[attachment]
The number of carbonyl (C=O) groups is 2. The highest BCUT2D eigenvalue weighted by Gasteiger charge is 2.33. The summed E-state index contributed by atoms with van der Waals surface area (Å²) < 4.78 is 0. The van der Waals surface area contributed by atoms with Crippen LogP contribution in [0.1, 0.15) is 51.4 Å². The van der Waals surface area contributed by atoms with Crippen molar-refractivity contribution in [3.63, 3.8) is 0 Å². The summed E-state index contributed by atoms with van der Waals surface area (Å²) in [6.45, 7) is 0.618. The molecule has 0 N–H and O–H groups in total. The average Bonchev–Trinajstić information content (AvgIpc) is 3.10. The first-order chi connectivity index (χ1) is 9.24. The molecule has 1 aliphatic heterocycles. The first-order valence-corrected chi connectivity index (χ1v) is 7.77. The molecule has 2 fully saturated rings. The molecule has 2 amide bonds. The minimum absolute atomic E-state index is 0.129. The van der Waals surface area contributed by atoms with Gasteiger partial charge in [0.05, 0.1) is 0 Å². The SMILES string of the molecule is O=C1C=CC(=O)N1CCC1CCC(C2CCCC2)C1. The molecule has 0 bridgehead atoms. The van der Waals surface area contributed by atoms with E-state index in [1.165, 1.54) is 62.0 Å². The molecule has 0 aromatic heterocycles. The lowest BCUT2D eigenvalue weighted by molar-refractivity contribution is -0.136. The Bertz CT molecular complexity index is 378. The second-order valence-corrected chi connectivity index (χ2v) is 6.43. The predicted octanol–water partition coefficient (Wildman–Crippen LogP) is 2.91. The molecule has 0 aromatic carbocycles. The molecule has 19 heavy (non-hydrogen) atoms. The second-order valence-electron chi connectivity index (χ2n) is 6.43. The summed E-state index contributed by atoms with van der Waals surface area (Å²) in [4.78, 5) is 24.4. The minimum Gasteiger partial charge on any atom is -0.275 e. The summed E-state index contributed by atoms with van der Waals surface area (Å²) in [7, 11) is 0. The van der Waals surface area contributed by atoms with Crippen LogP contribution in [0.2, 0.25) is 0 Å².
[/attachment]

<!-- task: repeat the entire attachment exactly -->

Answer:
The number of carbonyl (C=O) groups is 2. The highest BCUT2D eigenvalue weighted by Gasteiger charge is 2.33. The summed E-state index contributed by atoms with van der Waals surface area (Å²) < 4.78 is 0. The van der Waals surface area contributed by atoms with Crippen LogP contribution in [0.1, 0.15) is 51.4 Å². The van der Waals surface area contributed by atoms with Crippen molar-refractivity contribution in [3.63, 3.8) is 0 Å². The summed E-state index contributed by atoms with van der Waals surface area (Å²) in [6.45, 7) is 0.618. The molecule has 0 N–H and O–H groups in total. The average Bonchev–Trinajstić information content (AvgIpc) is 3.10. The first-order chi connectivity index (χ1) is 9.24. The molecule has 1 aliphatic heterocycles. The first-order valence-corrected chi connectivity index (χ1v) is 7.77. The molecule has 2 fully saturated rings. The molecule has 2 amide bonds. The minimum absolute atomic E-state index is 0.129. The van der Waals surface area contributed by atoms with Gasteiger partial charge in [0.05, 0.1) is 0 Å². The SMILES string of the molecule is O=C1C=CC(=O)N1CCC1CCC(C2CCCC2)C1. The molecule has 0 bridgehead atoms. The van der Waals surface area contributed by atoms with E-state index in [1.165, 1.54) is 62.0 Å². The molecule has 0 aromatic heterocycles. The lowest BCUT2D eigenvalue weighted by molar-refractivity contribution is -0.136. The Bertz CT molecular complexity index is 378. The second-order valence-corrected chi connectivity index (χ2v) is 6.43. The predicted octanol–water partition coefficient (Wildman–Crippen LogP) is 2.91. The molecule has 0 aromatic carbocycles. The molecule has 19 heavy (non-hydrogen) atoms. The second-order valence-electron chi connectivity index (χ2n) is 6.43. The summed E-state index contributed by atoms with van der Waals surface area (Å²) in [4.78, 5) is 24.4. The minimum Gasteiger partial charge on any atom is -0.275 e. The summed E-state index contributed by atoms with van der Waals surface area (Å²) in [7, 11) is 0. The van der Waals surface area contributed by atoms with Crippen LogP contribution in [0.2, 0.25) is 0 Å².